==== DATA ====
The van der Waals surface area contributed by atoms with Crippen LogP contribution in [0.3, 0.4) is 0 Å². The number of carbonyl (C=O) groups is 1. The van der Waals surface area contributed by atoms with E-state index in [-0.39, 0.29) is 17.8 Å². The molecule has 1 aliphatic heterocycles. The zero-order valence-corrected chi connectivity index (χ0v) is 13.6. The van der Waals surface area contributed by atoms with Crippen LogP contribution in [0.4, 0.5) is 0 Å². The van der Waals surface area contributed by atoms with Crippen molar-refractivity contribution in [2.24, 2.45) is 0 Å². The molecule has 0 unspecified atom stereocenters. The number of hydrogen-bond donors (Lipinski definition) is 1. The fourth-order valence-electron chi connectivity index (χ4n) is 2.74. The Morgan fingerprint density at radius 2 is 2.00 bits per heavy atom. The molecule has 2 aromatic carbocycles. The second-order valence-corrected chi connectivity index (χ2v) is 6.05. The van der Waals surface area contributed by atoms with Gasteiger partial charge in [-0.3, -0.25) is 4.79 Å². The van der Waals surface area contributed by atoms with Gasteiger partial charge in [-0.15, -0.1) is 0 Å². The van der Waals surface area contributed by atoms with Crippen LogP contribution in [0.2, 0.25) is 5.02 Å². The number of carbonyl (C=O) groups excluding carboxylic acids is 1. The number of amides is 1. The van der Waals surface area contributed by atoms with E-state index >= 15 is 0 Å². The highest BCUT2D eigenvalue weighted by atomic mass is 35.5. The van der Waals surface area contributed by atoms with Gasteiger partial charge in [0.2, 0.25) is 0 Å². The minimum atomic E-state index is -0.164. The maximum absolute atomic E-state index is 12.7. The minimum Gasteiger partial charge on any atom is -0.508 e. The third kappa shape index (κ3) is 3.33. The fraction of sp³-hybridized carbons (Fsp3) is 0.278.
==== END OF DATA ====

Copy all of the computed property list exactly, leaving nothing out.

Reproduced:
The van der Waals surface area contributed by atoms with Crippen LogP contribution in [0.3, 0.4) is 0 Å². The number of carbonyl (C=O) groups is 1. The van der Waals surface area contributed by atoms with E-state index in [-0.39, 0.29) is 17.8 Å². The molecule has 1 aliphatic heterocycles. The zero-order valence-corrected chi connectivity index (χ0v) is 13.6. The van der Waals surface area contributed by atoms with Crippen LogP contribution in [0.4, 0.5) is 0 Å². The van der Waals surface area contributed by atoms with Crippen molar-refractivity contribution in [2.24, 2.45) is 0 Å². The molecule has 0 unspecified atom stereocenters. The number of hydrogen-bond donors (Lipinski definition) is 1. The fourth-order valence-electron chi connectivity index (χ4n) is 2.74. The Morgan fingerprint density at radius 2 is 2.00 bits per heavy atom. The molecule has 2 aromatic carbocycles. The second-order valence-corrected chi connectivity index (χ2v) is 6.05. The van der Waals surface area contributed by atoms with Gasteiger partial charge in [-0.3, -0.25) is 4.79 Å². The van der Waals surface area contributed by atoms with Gasteiger partial charge in [-0.15, -0.1) is 0 Å². The van der Waals surface area contributed by atoms with Crippen LogP contribution in [0.2, 0.25) is 5.02 Å². The number of carbonyl (C=O) groups excluding carboxylic acids is 1. The number of amides is 1. The van der Waals surface area contributed by atoms with E-state index >= 15 is 0 Å². The highest BCUT2D eigenvalue weighted by atomic mass is 35.5. The van der Waals surface area contributed by atoms with Gasteiger partial charge in [0.2, 0.25) is 0 Å². The minimum atomic E-state index is -0.164. The maximum absolute atomic E-state index is 12.7. The minimum Gasteiger partial charge on any atom is -0.508 e. The third kappa shape index (κ3) is 3.33. The fraction of sp³-hybridized carbons (Fsp3) is 0.278.